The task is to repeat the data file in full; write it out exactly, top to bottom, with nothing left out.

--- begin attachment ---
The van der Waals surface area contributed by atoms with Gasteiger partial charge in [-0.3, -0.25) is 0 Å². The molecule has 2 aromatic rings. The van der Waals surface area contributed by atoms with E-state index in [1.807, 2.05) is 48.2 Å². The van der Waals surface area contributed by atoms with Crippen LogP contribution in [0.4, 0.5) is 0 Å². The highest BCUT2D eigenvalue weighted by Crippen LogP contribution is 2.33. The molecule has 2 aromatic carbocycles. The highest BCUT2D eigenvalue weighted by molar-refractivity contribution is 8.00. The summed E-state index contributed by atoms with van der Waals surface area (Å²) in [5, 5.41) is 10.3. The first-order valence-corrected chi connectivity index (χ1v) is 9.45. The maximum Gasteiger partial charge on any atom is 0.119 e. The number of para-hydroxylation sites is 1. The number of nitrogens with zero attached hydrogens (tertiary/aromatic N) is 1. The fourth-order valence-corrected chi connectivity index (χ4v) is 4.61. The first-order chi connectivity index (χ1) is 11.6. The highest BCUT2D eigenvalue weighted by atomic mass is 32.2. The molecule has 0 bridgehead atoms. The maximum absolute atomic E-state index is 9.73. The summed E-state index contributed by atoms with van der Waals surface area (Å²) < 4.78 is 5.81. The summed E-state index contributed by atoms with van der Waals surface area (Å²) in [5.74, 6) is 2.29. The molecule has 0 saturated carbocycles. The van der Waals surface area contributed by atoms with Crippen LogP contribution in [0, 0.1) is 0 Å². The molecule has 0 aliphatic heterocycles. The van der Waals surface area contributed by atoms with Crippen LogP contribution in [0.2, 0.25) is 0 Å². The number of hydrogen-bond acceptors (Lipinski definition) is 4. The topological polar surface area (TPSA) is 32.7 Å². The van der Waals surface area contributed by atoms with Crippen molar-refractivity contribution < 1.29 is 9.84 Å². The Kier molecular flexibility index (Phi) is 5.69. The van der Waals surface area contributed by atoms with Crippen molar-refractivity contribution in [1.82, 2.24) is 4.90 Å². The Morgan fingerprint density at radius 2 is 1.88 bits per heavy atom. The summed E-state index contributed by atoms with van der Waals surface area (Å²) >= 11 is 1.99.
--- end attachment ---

The van der Waals surface area contributed by atoms with Gasteiger partial charge in [-0.3, -0.25) is 0 Å². The molecule has 2 aromatic rings. The van der Waals surface area contributed by atoms with E-state index in [1.807, 2.05) is 48.2 Å². The van der Waals surface area contributed by atoms with Crippen LogP contribution in [0.4, 0.5) is 0 Å². The highest BCUT2D eigenvalue weighted by Crippen LogP contribution is 2.33. The molecule has 2 aromatic carbocycles. The highest BCUT2D eigenvalue weighted by molar-refractivity contribution is 8.00. The summed E-state index contributed by atoms with van der Waals surface area (Å²) in [5, 5.41) is 10.3. The first-order valence-corrected chi connectivity index (χ1v) is 9.45. The maximum Gasteiger partial charge on any atom is 0.119 e. The number of para-hydroxylation sites is 1. The number of nitrogens with zero attached hydrogens (tertiary/aromatic N) is 1. The fourth-order valence-corrected chi connectivity index (χ4v) is 4.61. The first-order chi connectivity index (χ1) is 11.6. The highest BCUT2D eigenvalue weighted by atomic mass is 32.2. The molecule has 0 bridgehead atoms. The maximum absolute atomic E-state index is 9.73. The summed E-state index contributed by atoms with van der Waals surface area (Å²) < 4.78 is 5.81. The summed E-state index contributed by atoms with van der Waals surface area (Å²) in [5.74, 6) is 2.29. The molecule has 0 saturated carbocycles. The van der Waals surface area contributed by atoms with Crippen LogP contribution in [0, 0.1) is 0 Å². The molecule has 0 aliphatic heterocycles. The van der Waals surface area contributed by atoms with Crippen LogP contribution in [0.2, 0.25) is 0 Å². The number of hydrogen-bond acceptors (Lipinski definition) is 4. The topological polar surface area (TPSA) is 32.7 Å². The van der Waals surface area contributed by atoms with Crippen molar-refractivity contribution < 1.29 is 9.84 Å². The Kier molecular flexibility index (Phi) is 5.69. The van der Waals surface area contributed by atoms with Crippen molar-refractivity contribution in [1.82, 2.24) is 4.90 Å². The Morgan fingerprint density at radius 2 is 1.88 bits per heavy atom. The summed E-state index contributed by atoms with van der Waals surface area (Å²) >= 11 is 1.99.